Tuesday, April 9, 2013

(Longer Than) A Week of Kevin Smith, Part Eight - "Clerks."

Whoops! Kind of got caught in the whirlwind of life there, as well as finding myself questioning my last few reviews here. Sorry this took longer than it was supposed to, but between my mother's great news about her health and the fact that at any one time I'm taking on way too many projects, these Kevin Smith reviews got lost in the tempest.

A shame really, because I do love Kevin Smith, and he deserves better. So, without distracting fanfare, let's just jump right back into the reviews, shall we? Let's do so with:




Clerks.

I think this one is still one of his most beloved films. It's crass. Unapologetic. Honest. Gritty. Yet, it's almost about nothing. It's iconic. While there are many a film snob out there that might dismiss it today, especially with the ease with which one might make a movie of this scale, it was never the technical side of things that made Clerks. wonderful. It was the heart of the movie, and the characters, that made this film so memorable.

It used language (and I don't just mean cursing) that spoke to a generation before other movies really started doing the same. Kevin Smith made a movie the way most movies should be made; he spoke from his heart, and the let the story be true to itself.

The only time he deviated in the film was with something that ultimately didn't end up in the film at all; the infamous alternate ending, where Dante is shot dead. This ending feels like it's trying too hard to be indie fare, when the way the movie ends now is really the perfect punctuation mark to the movie about how a day in the normal life of a nobody often does end in such a non-emphatic fashion. Just like the period at the end of the title. It's there. It works.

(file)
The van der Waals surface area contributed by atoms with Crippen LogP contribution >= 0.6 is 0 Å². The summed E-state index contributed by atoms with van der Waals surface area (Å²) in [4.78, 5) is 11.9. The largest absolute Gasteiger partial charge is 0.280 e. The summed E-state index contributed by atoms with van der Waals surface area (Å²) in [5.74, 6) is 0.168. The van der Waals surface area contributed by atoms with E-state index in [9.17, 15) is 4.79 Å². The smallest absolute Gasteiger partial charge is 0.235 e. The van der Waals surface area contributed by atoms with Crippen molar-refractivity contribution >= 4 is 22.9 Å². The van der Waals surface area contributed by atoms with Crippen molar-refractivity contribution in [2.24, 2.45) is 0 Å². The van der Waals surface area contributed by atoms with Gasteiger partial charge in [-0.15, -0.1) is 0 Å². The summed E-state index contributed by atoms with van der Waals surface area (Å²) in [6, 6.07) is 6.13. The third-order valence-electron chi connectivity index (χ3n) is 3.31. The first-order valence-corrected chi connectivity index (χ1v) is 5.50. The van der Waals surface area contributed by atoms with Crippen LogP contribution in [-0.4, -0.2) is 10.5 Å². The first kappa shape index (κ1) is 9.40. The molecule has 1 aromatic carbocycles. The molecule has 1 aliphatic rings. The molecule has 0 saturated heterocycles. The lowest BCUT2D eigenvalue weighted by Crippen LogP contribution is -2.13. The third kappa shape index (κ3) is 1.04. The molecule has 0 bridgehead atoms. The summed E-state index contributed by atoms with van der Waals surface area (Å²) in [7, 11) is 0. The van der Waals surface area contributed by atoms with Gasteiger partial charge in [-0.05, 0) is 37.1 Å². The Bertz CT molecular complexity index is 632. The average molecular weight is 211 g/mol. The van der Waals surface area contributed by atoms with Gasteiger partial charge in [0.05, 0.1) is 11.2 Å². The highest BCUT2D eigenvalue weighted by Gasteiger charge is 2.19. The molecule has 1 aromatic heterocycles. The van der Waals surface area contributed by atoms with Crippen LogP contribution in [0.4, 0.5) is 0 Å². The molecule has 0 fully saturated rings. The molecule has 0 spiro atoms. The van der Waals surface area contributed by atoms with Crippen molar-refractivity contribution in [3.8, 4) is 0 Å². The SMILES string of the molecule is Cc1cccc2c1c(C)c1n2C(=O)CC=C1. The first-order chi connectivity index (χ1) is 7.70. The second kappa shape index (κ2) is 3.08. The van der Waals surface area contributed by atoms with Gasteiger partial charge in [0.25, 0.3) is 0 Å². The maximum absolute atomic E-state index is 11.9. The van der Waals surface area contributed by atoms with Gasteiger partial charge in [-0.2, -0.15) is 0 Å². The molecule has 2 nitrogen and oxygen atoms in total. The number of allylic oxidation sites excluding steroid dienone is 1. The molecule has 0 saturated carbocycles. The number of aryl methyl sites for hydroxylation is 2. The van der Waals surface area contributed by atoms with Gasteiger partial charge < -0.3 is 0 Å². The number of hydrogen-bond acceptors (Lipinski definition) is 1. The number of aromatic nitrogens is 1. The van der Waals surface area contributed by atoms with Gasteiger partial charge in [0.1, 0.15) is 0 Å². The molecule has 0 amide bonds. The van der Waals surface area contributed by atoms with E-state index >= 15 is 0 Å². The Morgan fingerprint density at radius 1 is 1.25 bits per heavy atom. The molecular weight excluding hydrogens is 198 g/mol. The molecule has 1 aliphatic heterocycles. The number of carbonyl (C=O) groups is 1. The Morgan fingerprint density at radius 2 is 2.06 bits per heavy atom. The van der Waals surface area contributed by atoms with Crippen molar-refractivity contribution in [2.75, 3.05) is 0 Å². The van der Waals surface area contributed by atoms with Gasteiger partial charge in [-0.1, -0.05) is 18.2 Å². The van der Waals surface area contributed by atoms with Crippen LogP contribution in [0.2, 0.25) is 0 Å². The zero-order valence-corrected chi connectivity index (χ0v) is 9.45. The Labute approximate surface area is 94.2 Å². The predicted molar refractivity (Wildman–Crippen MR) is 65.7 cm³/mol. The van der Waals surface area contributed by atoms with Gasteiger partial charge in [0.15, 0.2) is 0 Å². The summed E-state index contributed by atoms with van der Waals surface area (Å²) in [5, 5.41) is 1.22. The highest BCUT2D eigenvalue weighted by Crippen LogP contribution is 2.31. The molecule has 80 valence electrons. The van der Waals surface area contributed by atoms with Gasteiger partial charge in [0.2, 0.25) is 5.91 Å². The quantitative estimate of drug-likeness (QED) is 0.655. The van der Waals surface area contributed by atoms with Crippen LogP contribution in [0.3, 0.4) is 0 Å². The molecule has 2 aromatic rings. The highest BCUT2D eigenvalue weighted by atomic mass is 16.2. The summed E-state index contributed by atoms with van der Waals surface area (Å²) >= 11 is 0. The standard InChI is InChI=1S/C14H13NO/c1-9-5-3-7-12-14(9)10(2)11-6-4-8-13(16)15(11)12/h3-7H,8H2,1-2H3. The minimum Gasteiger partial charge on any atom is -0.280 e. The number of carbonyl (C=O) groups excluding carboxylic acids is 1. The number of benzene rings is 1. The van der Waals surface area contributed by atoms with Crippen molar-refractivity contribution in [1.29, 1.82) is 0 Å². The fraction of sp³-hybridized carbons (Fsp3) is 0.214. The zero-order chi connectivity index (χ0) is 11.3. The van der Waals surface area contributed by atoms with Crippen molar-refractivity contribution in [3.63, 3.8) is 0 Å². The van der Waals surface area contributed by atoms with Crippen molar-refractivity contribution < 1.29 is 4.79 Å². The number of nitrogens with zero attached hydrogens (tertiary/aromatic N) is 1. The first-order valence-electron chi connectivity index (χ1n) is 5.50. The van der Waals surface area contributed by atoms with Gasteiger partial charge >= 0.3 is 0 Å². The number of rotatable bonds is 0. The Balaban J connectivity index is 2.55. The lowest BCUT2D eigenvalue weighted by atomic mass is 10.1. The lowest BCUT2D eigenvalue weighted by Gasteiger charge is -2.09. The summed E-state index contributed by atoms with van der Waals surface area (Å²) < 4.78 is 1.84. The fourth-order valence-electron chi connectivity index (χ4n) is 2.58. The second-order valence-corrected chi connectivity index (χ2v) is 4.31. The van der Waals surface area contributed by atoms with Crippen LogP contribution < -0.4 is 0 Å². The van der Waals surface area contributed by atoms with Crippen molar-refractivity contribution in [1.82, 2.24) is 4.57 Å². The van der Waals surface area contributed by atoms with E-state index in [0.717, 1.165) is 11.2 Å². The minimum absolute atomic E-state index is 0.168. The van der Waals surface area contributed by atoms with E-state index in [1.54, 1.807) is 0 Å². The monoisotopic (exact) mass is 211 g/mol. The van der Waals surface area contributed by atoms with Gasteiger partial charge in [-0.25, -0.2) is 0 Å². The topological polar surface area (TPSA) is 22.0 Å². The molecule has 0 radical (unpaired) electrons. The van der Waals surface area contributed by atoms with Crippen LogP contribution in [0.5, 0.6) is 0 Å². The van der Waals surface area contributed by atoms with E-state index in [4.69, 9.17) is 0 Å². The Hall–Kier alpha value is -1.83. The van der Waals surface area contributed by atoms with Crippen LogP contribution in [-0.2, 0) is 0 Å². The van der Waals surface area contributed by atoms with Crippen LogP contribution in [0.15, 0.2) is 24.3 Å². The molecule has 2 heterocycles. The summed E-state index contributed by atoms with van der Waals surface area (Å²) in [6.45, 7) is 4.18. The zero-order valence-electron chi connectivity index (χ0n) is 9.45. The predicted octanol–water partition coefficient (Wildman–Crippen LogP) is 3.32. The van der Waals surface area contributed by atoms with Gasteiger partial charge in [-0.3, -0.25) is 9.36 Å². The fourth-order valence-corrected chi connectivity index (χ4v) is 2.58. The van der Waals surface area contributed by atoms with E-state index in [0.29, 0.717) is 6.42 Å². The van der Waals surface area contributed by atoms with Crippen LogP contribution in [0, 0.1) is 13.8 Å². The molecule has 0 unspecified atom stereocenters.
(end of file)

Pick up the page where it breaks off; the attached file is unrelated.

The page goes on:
I could talk about the negatives of the technical side of this film. But what's the point? We all know it looks bad. But look, he shot it with what he had. If he were doing this today, it would be shot on DSLR's, and you would get a healthy mix of people arguing over whether or not it looks good. I think the people who argue over that kind of stuff are missing the bigger picture here. It really doesn't matter. As long as the look of the film fits the tone, either by matching it or contrasting with it, then the look doesn't have to be crisp or expensive.

The sound is something I would complain about on this film, but like the look, they sort of accidentally stumbled into something that fits the movie as a whole. And that's fine. George Lucas was lucky enough to be able to edit the original Star Wars into a good movie. And, while many of fanboy will probably disagree with me, Kevin Smith has a better track record for making good movies. I would much rather watch Jersey Girl than Episode II.

While Clerks. isn't my favorite Smith film, I've loved it since the first time I watched it. It spoke to my friends and me in ways that many films couldn't. Yes, it shows it's technical limitations. Yeah, the clothing really places its era. But the general aesthetic of the movie and how it plays along with the tone and the atmosphere makes me forget all that. It stands the test of time and, for a movie about two very unmotivated guys, it still has an odd level poignancy.

5/5

Brit W.

10. Jersey Girl
9. Cop Out
8. Dogma
7. Zack and Miri Make a Porno
6. Mallrats
5. Jay and Silent Bob Strike Back
4. Chasing Amy
3. Clerks
2. ?
1. ?

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